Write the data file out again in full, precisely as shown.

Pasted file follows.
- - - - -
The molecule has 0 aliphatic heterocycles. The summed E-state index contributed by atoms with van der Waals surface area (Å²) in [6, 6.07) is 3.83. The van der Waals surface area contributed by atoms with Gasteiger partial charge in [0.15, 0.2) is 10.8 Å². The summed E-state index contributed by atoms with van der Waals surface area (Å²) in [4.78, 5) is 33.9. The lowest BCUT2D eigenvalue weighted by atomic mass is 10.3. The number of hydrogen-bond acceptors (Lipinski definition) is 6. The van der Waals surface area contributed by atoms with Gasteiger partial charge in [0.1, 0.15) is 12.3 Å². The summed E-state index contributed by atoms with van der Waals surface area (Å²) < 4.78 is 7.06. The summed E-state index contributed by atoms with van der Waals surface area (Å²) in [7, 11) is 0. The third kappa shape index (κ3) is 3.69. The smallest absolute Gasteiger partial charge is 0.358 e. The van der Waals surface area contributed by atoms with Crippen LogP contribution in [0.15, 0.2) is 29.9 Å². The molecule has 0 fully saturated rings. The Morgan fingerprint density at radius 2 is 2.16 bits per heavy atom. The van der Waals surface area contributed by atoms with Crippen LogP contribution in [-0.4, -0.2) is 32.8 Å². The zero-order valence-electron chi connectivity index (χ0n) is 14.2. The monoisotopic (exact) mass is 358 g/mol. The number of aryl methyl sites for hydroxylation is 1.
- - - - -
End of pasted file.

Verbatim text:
The molecule has 0 aliphatic heterocycles. The summed E-state index contributed by atoms with van der Waals surface area (Å²) in [6, 6.07) is 3.83. The van der Waals surface area contributed by atoms with Gasteiger partial charge in [0.15, 0.2) is 10.8 Å². The summed E-state index contributed by atoms with van der Waals surface area (Å²) in [4.78, 5) is 33.9. The lowest BCUT2D eigenvalue weighted by atomic mass is 10.3. The number of hydrogen-bond acceptors (Lipinski definition) is 6. The van der Waals surface area contributed by atoms with Gasteiger partial charge in [0.1, 0.15) is 12.3 Å². The summed E-state index contributed by atoms with van der Waals surface area (Å²) < 4.78 is 7.06. The summed E-state index contributed by atoms with van der Waals surface area (Å²) in [7, 11) is 0. The third kappa shape index (κ3) is 3.69. The smallest absolute Gasteiger partial charge is 0.358 e. The van der Waals surface area contributed by atoms with Crippen LogP contribution in [0.15, 0.2) is 29.9 Å². The molecule has 0 fully saturated rings. The Morgan fingerprint density at radius 2 is 2.16 bits per heavy atom. The van der Waals surface area contributed by atoms with Crippen LogP contribution in [-0.4, -0.2) is 32.8 Å². The zero-order valence-electron chi connectivity index (χ0n) is 14.2. The monoisotopic (exact) mass is 358 g/mol. The number of aryl methyl sites for hydroxylation is 1.